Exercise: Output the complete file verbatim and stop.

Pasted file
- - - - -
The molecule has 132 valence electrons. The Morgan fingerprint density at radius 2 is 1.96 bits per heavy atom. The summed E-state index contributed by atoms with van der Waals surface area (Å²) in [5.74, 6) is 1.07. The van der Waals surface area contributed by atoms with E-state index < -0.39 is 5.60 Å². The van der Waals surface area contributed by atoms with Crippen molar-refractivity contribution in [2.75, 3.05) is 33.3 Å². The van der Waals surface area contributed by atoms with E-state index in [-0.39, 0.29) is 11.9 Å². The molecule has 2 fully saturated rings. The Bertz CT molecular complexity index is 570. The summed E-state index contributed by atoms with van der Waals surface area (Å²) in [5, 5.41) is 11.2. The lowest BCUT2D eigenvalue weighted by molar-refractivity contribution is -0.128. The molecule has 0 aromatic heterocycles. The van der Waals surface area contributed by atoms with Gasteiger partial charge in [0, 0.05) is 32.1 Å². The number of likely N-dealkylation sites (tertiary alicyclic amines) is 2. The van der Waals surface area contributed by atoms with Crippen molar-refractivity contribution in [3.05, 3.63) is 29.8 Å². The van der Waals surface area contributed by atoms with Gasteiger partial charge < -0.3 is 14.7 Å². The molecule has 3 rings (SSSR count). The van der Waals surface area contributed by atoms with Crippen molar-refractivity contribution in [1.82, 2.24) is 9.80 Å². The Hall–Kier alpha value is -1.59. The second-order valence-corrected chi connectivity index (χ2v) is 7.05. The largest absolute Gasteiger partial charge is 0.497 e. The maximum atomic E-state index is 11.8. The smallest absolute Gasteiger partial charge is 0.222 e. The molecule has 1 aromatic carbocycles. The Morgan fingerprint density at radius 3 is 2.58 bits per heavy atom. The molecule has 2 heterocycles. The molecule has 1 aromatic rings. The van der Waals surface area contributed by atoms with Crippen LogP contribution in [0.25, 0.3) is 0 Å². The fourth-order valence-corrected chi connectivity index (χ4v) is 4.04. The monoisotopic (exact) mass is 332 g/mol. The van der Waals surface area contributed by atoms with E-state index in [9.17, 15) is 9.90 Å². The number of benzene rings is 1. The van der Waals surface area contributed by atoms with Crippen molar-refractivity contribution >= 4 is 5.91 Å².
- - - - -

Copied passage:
The molecule has 132 valence electrons. The Morgan fingerprint density at radius 2 is 1.96 bits per heavy atom. The summed E-state index contributed by atoms with van der Waals surface area (Å²) in [5.74, 6) is 1.07. The van der Waals surface area contributed by atoms with E-state index < -0.39 is 5.60 Å². The van der Waals surface area contributed by atoms with Crippen molar-refractivity contribution in [2.75, 3.05) is 33.3 Å². The van der Waals surface area contributed by atoms with E-state index in [-0.39, 0.29) is 11.9 Å². The molecule has 2 fully saturated rings. The Bertz CT molecular complexity index is 570. The summed E-state index contributed by atoms with van der Waals surface area (Å²) in [5, 5.41) is 11.2. The lowest BCUT2D eigenvalue weighted by molar-refractivity contribution is -0.128. The molecule has 0 aromatic heterocycles. The van der Waals surface area contributed by atoms with Gasteiger partial charge in [0, 0.05) is 32.1 Å². The number of likely N-dealkylation sites (tertiary alicyclic amines) is 2. The van der Waals surface area contributed by atoms with Crippen molar-refractivity contribution in [3.05, 3.63) is 29.8 Å². The van der Waals surface area contributed by atoms with Gasteiger partial charge < -0.3 is 14.7 Å². The molecule has 3 rings (SSSR count). The van der Waals surface area contributed by atoms with Crippen molar-refractivity contribution in [1.82, 2.24) is 9.80 Å². The Hall–Kier alpha value is -1.59. The second-order valence-corrected chi connectivity index (χ2v) is 7.05. The largest absolute Gasteiger partial charge is 0.497 e. The maximum atomic E-state index is 11.8. The smallest absolute Gasteiger partial charge is 0.222 e. The molecule has 1 aromatic carbocycles. The Morgan fingerprint density at radius 3 is 2.58 bits per heavy atom. The molecule has 2 heterocycles. The molecule has 1 aromatic rings. The van der Waals surface area contributed by atoms with Crippen LogP contribution in [0.25, 0.3) is 0 Å². The fourth-order valence-corrected chi connectivity index (χ4v) is 4.04. The monoisotopic (exact) mass is 332 g/mol. The van der Waals surface area contributed by atoms with E-state index in [9.17, 15) is 9.90 Å². The number of benzene rings is 1. The van der Waals surface area contributed by atoms with Crippen molar-refractivity contribution >= 4 is 5.91 Å².